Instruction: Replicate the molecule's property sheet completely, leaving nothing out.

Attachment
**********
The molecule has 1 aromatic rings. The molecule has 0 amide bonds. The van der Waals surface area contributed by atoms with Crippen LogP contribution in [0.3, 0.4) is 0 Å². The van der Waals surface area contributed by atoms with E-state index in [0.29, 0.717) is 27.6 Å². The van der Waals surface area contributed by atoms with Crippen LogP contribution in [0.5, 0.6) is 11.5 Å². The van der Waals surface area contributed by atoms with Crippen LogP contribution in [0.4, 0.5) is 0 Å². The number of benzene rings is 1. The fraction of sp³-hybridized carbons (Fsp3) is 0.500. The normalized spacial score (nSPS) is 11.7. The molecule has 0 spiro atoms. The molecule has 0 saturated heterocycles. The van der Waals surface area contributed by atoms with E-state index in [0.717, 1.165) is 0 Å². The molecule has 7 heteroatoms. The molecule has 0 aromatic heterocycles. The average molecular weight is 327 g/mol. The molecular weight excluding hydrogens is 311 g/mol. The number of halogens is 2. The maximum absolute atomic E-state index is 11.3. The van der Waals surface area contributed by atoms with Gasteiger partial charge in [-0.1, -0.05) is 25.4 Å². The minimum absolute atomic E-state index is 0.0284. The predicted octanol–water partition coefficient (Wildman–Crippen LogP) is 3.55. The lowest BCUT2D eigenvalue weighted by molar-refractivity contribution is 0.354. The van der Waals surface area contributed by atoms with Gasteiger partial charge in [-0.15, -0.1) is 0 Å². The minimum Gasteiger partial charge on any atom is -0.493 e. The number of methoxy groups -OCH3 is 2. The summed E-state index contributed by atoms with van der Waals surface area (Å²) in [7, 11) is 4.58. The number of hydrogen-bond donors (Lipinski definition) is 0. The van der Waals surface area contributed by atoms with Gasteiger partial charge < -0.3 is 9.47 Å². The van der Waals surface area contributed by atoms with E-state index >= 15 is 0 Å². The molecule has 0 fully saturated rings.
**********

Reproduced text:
The molecule has 1 aromatic rings. The molecule has 0 amide bonds. The van der Waals surface area contributed by atoms with Crippen LogP contribution in [0.3, 0.4) is 0 Å². The van der Waals surface area contributed by atoms with E-state index in [0.29, 0.717) is 27.6 Å². The van der Waals surface area contributed by atoms with Crippen LogP contribution in [0.5, 0.6) is 11.5 Å². The van der Waals surface area contributed by atoms with Crippen LogP contribution in [0.4, 0.5) is 0 Å². The number of benzene rings is 1. The fraction of sp³-hybridized carbons (Fsp3) is 0.500. The normalized spacial score (nSPS) is 11.7. The molecule has 0 spiro atoms. The molecule has 0 saturated heterocycles. The van der Waals surface area contributed by atoms with E-state index in [0.717, 1.165) is 0 Å². The molecule has 7 heteroatoms. The molecule has 0 aromatic heterocycles. The average molecular weight is 327 g/mol. The molecular weight excluding hydrogens is 311 g/mol. The number of halogens is 2. The maximum absolute atomic E-state index is 11.3. The van der Waals surface area contributed by atoms with Gasteiger partial charge in [-0.1, -0.05) is 25.4 Å². The minimum absolute atomic E-state index is 0.0284. The predicted octanol–water partition coefficient (Wildman–Crippen LogP) is 3.55. The lowest BCUT2D eigenvalue weighted by molar-refractivity contribution is 0.354. The van der Waals surface area contributed by atoms with Gasteiger partial charge in [-0.15, -0.1) is 0 Å². The minimum Gasteiger partial charge on any atom is -0.493 e. The number of methoxy groups -OCH3 is 2. The summed E-state index contributed by atoms with van der Waals surface area (Å²) in [7, 11) is 4.58. The number of hydrogen-bond donors (Lipinski definition) is 0. The van der Waals surface area contributed by atoms with Gasteiger partial charge < -0.3 is 9.47 Å². The van der Waals surface area contributed by atoms with E-state index >= 15 is 0 Å². The molecule has 0 fully saturated rings.